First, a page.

We used an assay based on the incorporation of a fluorescent dye, PKH26, into the plasma membrane. This assay allows a phenotypic analysis of proliferating cells by flow cytometry. We could distinguish CD8 T cells (CD3+ CD8+) and CD4 T cells (CD3+ CD8−) within the whole PBMC population. Although both subsets proliferated in response to PPD stimulation (Fig. 2a), only CD8 T cells proliferated with AT2-SIV during chronic SHIV infection (Fig. 2b). We detected no SIV-specific proliferation in the CD4 T cell subset among PBMC from eight SHIV-infected monkeys.
Therefore, consistent with the results obtained using IFN-γ ELISPOT, no SIV-specific proliferation could be detected in the CD4 T-cell subset after SHIV infection, despite the maintenance of CD4 cell immunity specific for recall antigens such as PPD.
We then tried to restimulate the T cells with their cognate peptides to determine whether SHIV-specific CD4 T cells could be expanded in vitro. Only one of the six epitopes recognized by CD4 T cells after immunization induced IFN-γ secretion after in-vitro PBMC restimulation during acute infection (Table 2). Post-infection CD4 T cell counts were remarkably stable in the blood of all the immunized animals in which the SHIV-specific CD4 T-cell responses were not detected (Fig. 1a and ). Therefore, the absence of CD4 T-cell responses cannot be attributed to a global CD4 T-cell depletion.
Finally, to evaluate whether the loss of the CD4 cell response was restricted to SHIV-specific CD4 T cells, we checked if CD4 T cells directed against a recall antigen distinct from SHIV antigens persisted. Immunization with DNA coding for hybrid SHIV/HBsAg particles induced HBs-specific T cells in four out of five animals. These cells were detected in ELISPOT assays after in-vitro restimulation with HBs-derived peptides (Fig. 3a). When positive ELISPOT results were obtained, we performed cell depletion experiments to confirm that IFN-γ secretion was caused by CD4 T cells (not shown). One year after SHIV infection, and 2 years after the last hybrid DNA injection, these HBs-specific CD4 T cell responses were still detectable in the blood of infected animals (Fig. 3a), unlike SHIV-specific CD4 T cells (Fig. 3b). Therefore, only SHIV-specific CD4 T-cell reactivities were lost.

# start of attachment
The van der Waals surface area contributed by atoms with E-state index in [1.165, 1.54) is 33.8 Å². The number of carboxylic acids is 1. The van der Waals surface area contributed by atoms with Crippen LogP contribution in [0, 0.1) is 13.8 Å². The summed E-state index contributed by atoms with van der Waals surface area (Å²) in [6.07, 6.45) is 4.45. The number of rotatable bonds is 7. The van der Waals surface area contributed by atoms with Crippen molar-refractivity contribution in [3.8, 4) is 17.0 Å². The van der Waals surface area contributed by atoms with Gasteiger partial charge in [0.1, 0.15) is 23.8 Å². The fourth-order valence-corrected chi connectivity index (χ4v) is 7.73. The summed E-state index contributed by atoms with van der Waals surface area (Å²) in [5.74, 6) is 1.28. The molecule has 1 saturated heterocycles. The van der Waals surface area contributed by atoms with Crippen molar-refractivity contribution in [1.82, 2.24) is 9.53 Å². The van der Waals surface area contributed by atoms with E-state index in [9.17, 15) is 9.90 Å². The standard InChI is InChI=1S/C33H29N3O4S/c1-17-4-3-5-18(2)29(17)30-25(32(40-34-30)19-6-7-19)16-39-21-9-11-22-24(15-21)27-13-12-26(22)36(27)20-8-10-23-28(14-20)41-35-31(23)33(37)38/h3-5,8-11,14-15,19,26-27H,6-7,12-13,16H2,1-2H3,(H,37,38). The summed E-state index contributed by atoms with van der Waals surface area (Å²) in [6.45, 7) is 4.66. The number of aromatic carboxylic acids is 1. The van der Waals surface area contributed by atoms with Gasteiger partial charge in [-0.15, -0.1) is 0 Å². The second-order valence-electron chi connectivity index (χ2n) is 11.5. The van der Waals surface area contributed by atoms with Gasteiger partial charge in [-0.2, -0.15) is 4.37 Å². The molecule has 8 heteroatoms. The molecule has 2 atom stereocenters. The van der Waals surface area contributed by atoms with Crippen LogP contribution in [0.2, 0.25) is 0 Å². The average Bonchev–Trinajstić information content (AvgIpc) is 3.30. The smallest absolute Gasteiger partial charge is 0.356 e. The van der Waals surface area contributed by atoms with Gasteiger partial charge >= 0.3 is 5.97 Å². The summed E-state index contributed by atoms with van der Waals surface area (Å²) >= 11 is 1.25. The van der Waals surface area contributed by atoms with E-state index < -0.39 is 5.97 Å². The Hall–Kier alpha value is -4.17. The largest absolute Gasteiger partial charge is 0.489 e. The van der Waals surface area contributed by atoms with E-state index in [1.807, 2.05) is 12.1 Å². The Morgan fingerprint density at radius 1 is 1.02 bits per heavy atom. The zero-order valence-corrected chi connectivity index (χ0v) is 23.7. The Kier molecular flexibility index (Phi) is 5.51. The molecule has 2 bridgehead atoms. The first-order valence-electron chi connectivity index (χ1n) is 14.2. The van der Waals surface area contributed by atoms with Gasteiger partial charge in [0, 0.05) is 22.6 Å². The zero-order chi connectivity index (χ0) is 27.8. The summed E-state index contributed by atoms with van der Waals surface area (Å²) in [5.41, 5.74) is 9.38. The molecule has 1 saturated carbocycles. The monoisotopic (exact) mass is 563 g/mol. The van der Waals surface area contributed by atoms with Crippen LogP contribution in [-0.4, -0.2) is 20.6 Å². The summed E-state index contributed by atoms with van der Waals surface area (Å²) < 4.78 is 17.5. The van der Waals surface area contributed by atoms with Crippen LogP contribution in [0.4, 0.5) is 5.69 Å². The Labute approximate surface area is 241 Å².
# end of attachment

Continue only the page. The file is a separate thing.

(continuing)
There is increasing evidence that T helper cells also play a role in the control of immunodeficiency virus infection . However, Vogel et al. found that only 14% of vaccine-induced CD4 T cells were recalled by SIV infection . In our study, SHIV infection did not recall vaccine-induced SHIV-specific CD4 T cells. Our results also indicate that SHIV infection can totally eliminate SHIV-specific vaccine-induced CD4 T-cell reactivity from the blood and lymph nodes, because these responses were not detected in most animals even after in vitro culture with peptide. The mechanisms involved in this loss of reactivity remain to be elucidated. A possible hypothesis dealing with viral escape involves point mutations in epitopes recognized by CD4 T cells. Therefore, we sequenced plasmatic viral RNA corresponding to immunizing domains from the gag and nef genes. Sequences were determined both early and late in infection at the population level. During the course of infection, no mutation was observed in the antigenic domains targeted by the T-cell responses (not shown). In addition, the sequence of the peptides used to stimulate PBMC exactly matches to the sequence of the virus that replicates in the monkeys (not shown). Alternatively, the 2 weeks culture of PBMC stimulated by peptides in vitro may result in the preferential killing of virus-specific CD4 T cells by the virus present in culture. However, cell culture performed in the presence of azidothymidine-inhibited viral replication in vitro but did not rescue CD4 T-cell reactivity measured by ELISPOT (not shown). Therefore, SHIV-specific CD4 T cells were not impaired as a result of viral reactivation and infection in vitro. Finally, recent work has underlined the importance of virus-specific CD4+ T cells that secrete IL-2 , a key cytokine that we did not study here. Virus-specific IL2-secreting CD4 T cells represent long-term central memory CD4 T cells . However, a clear correlation between IL-2 secretion and proliferation was also reported [20,21]. The study of two cellular functions, i.e. IFN-γ secretion and proliferation, thus appears relevant to assess CD4 T-cell responses.